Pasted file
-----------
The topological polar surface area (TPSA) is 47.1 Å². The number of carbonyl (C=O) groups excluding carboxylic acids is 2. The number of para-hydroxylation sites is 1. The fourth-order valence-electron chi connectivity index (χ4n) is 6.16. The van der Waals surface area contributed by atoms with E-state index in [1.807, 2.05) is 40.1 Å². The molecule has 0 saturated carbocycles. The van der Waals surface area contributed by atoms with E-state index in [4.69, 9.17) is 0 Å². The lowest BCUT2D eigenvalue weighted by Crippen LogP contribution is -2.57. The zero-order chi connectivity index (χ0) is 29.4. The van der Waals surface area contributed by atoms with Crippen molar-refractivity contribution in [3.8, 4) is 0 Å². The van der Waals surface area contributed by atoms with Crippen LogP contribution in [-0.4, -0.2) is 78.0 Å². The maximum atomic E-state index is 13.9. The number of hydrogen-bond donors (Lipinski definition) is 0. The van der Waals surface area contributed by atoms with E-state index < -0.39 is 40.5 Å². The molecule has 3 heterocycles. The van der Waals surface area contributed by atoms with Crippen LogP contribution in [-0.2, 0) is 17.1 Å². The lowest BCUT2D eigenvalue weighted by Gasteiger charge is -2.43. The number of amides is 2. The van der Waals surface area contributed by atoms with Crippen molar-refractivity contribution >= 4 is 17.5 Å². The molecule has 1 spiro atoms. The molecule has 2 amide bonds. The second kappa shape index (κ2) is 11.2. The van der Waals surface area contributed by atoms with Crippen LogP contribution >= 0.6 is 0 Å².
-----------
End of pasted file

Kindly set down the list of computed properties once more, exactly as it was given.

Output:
The topological polar surface area (TPSA) is 47.1 Å². The number of carbonyl (C=O) groups excluding carboxylic acids is 2. The number of para-hydroxylation sites is 1. The fourth-order valence-electron chi connectivity index (χ4n) is 6.16. The van der Waals surface area contributed by atoms with E-state index in [1.807, 2.05) is 40.1 Å². The molecule has 0 saturated carbocycles. The van der Waals surface area contributed by atoms with E-state index in [4.69, 9.17) is 0 Å². The lowest BCUT2D eigenvalue weighted by Crippen LogP contribution is -2.57. The zero-order chi connectivity index (χ0) is 29.4. The van der Waals surface area contributed by atoms with Crippen molar-refractivity contribution in [3.8, 4) is 0 Å². The van der Waals surface area contributed by atoms with Crippen LogP contribution in [-0.4, -0.2) is 78.0 Å². The maximum atomic E-state index is 13.9. The number of hydrogen-bond donors (Lipinski definition) is 0. The van der Waals surface area contributed by atoms with E-state index < -0.39 is 40.5 Å². The molecule has 3 heterocycles. The van der Waals surface area contributed by atoms with Crippen LogP contribution in [-0.2, 0) is 17.1 Å². The lowest BCUT2D eigenvalue weighted by Gasteiger charge is -2.43. The number of amides is 2. The van der Waals surface area contributed by atoms with Crippen molar-refractivity contribution >= 4 is 17.5 Å². The molecule has 1 spiro atoms. The molecule has 2 amide bonds. The second kappa shape index (κ2) is 11.2. The van der Waals surface area contributed by atoms with Crippen LogP contribution >= 0.6 is 0 Å².